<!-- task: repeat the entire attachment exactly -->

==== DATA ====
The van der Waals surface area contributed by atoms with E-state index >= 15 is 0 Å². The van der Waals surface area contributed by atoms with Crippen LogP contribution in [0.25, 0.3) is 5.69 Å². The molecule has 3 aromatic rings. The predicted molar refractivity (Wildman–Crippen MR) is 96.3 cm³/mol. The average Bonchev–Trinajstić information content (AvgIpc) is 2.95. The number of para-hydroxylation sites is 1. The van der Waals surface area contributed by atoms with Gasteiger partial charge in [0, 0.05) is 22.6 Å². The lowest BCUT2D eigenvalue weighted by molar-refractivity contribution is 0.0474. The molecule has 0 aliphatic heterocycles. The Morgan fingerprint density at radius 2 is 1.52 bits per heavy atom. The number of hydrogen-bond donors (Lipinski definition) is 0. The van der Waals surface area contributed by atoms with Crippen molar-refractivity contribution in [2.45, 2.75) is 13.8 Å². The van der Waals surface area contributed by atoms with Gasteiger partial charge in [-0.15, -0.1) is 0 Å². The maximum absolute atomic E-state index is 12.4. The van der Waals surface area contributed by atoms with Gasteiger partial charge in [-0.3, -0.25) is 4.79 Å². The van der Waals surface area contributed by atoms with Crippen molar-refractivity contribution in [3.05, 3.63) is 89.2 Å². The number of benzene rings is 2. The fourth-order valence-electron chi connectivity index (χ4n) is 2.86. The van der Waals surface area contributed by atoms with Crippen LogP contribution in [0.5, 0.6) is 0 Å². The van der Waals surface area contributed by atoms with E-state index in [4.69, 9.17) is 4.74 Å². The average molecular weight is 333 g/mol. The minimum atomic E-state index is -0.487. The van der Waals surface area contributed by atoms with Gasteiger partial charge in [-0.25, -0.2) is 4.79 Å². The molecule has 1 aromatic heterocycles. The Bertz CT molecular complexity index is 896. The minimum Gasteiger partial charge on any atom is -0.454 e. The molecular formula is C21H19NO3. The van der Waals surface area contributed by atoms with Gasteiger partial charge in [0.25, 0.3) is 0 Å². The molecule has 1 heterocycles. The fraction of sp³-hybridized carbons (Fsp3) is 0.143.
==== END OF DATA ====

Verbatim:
The van der Waals surface area contributed by atoms with E-state index >= 15 is 0 Å². The van der Waals surface area contributed by atoms with Crippen LogP contribution in [0.25, 0.3) is 5.69 Å². The molecule has 3 aromatic rings. The predicted molar refractivity (Wildman–Crippen MR) is 96.3 cm³/mol. The average Bonchev–Trinajstić information content (AvgIpc) is 2.95. The number of para-hydroxylation sites is 1. The van der Waals surface area contributed by atoms with Gasteiger partial charge in [0, 0.05) is 22.6 Å². The lowest BCUT2D eigenvalue weighted by molar-refractivity contribution is 0.0474. The molecule has 0 aliphatic heterocycles. The Morgan fingerprint density at radius 2 is 1.52 bits per heavy atom. The number of hydrogen-bond donors (Lipinski definition) is 0. The van der Waals surface area contributed by atoms with Crippen molar-refractivity contribution in [2.45, 2.75) is 13.8 Å². The van der Waals surface area contributed by atoms with Gasteiger partial charge in [-0.15, -0.1) is 0 Å². The maximum absolute atomic E-state index is 12.4. The van der Waals surface area contributed by atoms with Gasteiger partial charge in [-0.3, -0.25) is 4.79 Å². The van der Waals surface area contributed by atoms with Crippen molar-refractivity contribution in [3.05, 3.63) is 89.2 Å². The number of benzene rings is 2. The fourth-order valence-electron chi connectivity index (χ4n) is 2.86. The van der Waals surface area contributed by atoms with Crippen LogP contribution in [0.5, 0.6) is 0 Å². The van der Waals surface area contributed by atoms with E-state index in [4.69, 9.17) is 4.74 Å². The average molecular weight is 333 g/mol. The minimum atomic E-state index is -0.487. The van der Waals surface area contributed by atoms with Gasteiger partial charge in [-0.25, -0.2) is 4.79 Å². The molecule has 1 aromatic heterocycles. The Bertz CT molecular complexity index is 896. The minimum Gasteiger partial charge on any atom is -0.454 e. The molecular formula is C21H19NO3. The van der Waals surface area contributed by atoms with Gasteiger partial charge in [0.25, 0.3) is 0 Å². The molecule has 1 heterocycles. The fraction of sp³-hybridized carbons (Fsp3) is 0.143.